If convicted of violating Ada County’s fireworks ordinance, Taylor Kemp could serve up to six months in jail and pay a $1,000 fine.
The larger penalty for allegedly starting the Table Rock Fire in late June would happen outside of a courtroom. Fire officials will seek repayment of the $400,000 it cost to put out the blaze; the owner of the lone house that burned might try to recoup his losses as well.
The Ada County Sheriff’s Office announced Wednesday that it had cited Kemp, 19, with a fireworks violation relating to the fire, which consumed at least 2,500 acres, threatened dozens of homes and blackened a well-known Boise Foothills landmark.
But Kemp denies having anything to do with starting the fire and says he was pressured into confessing.
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“Yes, I was up on Table Rock that night. Yes, I made the 911 call but I had absolutely nothing to do with the start of that fire,” Kemp wrote in chat messages to a Statesman reporter Wednesday.
Just before midnight on June 29, Kemp said, he and a male friend were near Table Rock with Pop-Its. Sold at fireworks stands, they’re those small noisemakers that pop when you throw them on the ground. He said they did not have any fireworks that required lighting, aerial or otherwise.
The pair saw four to five people in their early 20s lighting Roman candles. One of those fell over, Kemp said, starting the fire. He said the people, who were about 75 feet from him, were intoxicated.
Kemp said two plainclothes detectives came to his apartment off West State Street one day in late August and spoke to him outside for about 20 to 25 minutes.
He said they scared him and got him to say “I guess it could have been me,” even though it wasn’t true.
Kemp said the detectives told him to write a letter of regret or they would arrest him. He refused.
“I was scared for my life, to be honest,” he said.
I was backed up against a tree in the fetal position because of the way they were talking to me.
Taylor Kemp on his second visit with detectives
Kemp said he doesn’t know how he will be able to defend himself in court. He said he lost his job when the news broke Wednesday that he had been cited, and he doesn’t have money for an attorney.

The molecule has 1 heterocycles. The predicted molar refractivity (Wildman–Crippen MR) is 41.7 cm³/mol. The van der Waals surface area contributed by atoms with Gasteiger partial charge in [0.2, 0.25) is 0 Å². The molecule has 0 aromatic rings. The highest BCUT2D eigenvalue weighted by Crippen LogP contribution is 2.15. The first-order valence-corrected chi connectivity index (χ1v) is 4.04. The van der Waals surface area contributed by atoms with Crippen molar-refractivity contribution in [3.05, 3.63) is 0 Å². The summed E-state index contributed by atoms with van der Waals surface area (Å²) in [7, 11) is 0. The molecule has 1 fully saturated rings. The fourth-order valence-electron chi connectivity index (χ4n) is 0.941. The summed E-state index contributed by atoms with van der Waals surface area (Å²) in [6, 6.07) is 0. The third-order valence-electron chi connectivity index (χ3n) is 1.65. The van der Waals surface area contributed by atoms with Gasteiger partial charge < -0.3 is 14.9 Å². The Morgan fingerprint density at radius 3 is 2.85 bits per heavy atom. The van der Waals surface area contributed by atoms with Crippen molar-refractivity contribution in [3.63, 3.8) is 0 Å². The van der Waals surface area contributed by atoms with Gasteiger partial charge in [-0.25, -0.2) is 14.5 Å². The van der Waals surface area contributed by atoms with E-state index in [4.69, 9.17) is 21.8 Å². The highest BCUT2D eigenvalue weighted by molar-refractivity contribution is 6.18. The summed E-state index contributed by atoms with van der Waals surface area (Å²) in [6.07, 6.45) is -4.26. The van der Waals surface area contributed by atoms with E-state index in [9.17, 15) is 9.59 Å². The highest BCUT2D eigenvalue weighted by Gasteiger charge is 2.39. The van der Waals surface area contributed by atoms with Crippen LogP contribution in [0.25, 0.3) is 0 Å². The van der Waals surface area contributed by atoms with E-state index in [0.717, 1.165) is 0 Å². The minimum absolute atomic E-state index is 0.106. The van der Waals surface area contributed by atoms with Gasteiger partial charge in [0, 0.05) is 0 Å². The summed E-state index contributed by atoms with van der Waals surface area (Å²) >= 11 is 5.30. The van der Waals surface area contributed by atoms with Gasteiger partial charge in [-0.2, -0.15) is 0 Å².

Thursday morning, an employee at the Boise business where Kemp said he worked told the Stateman Kemp was not employed there, but had come in once for a job interview.
What detectives say
Kemp spoke to detectives one other time, on the morning of June 30. He told them the story about seeing young adults with Roman candles, the same thing he had told a television reporter hours earlier. Kemp did call 911 to report the fire, said Patrick Orr, Sheriff’s Office spokesman.
Ada County 911 dispatchers had received numerous reports of people setting off fireworks near Table Rock Road before the hillside caught fire that night.
Deputies went on to interview dozens of other people about the fire and pored through more than 100 tips from the public.
When detectives returned to Kemp in late August, Orr said, he finally admitted what happened: He was shooting off Roman candles late the night of June 29, by the road near the Table Rock gate, when wind blew one of them over and ignited the side of a nearby hill.
Aerial fireworks such as Roman candles are legal to buy in parts of Idaho — Kemp allegedly told deputies he bought his at a fireworks stand in Elmore County. But they’re illegal to light anywhere in the state. And Ada County bans all fireworks, not just aerial ones, in the Foothills and other parts of the county from June 1 to Oct. 31, when there is a severe risk of fire.
The latter, a misdemeanor, is the ordinance Kemp is accused of violating.
Boise Fire Department and U.S. Bureau of Land Management crews converged on the fire as soon as possible and were able to stop its spread, but not before it consumed a house on Pheasant Lane and an outbuilding nearby.
The bill for fighting the fire includes $250,000 spent by the BLM and $150,000 out of BFD coffers.
“We will seek restitution. It’s part of our due diligence,” said Josh Renz, fire mitigation and education specialist for the BLM.
Van Danielson is the owner of the home that burned — his son Steven and Steven’s wife and family lived there. Van said he knew the Sheriff’s Office had a suspect, but he had not heard there was a citation until a Statesman reporter called Wednesday.
That, he said, will give him someone to go after to try to recoup the loss of more than $200,000 from the home and family belongings.
“I had no insurance so it’s got to come out of his hip pocket,” said Danielson, 72.
He probably doesn’t have anything, but that’s OK. I can own him for the rest of his life or at least a portion of it.
Van Danielson, owner of the home burned in the fire
He said he looks forward to the day he can speak to Kemp in court.
“I want 160 hours out of him helping to clean the mess up. I think that’s only fair,” said Danielson.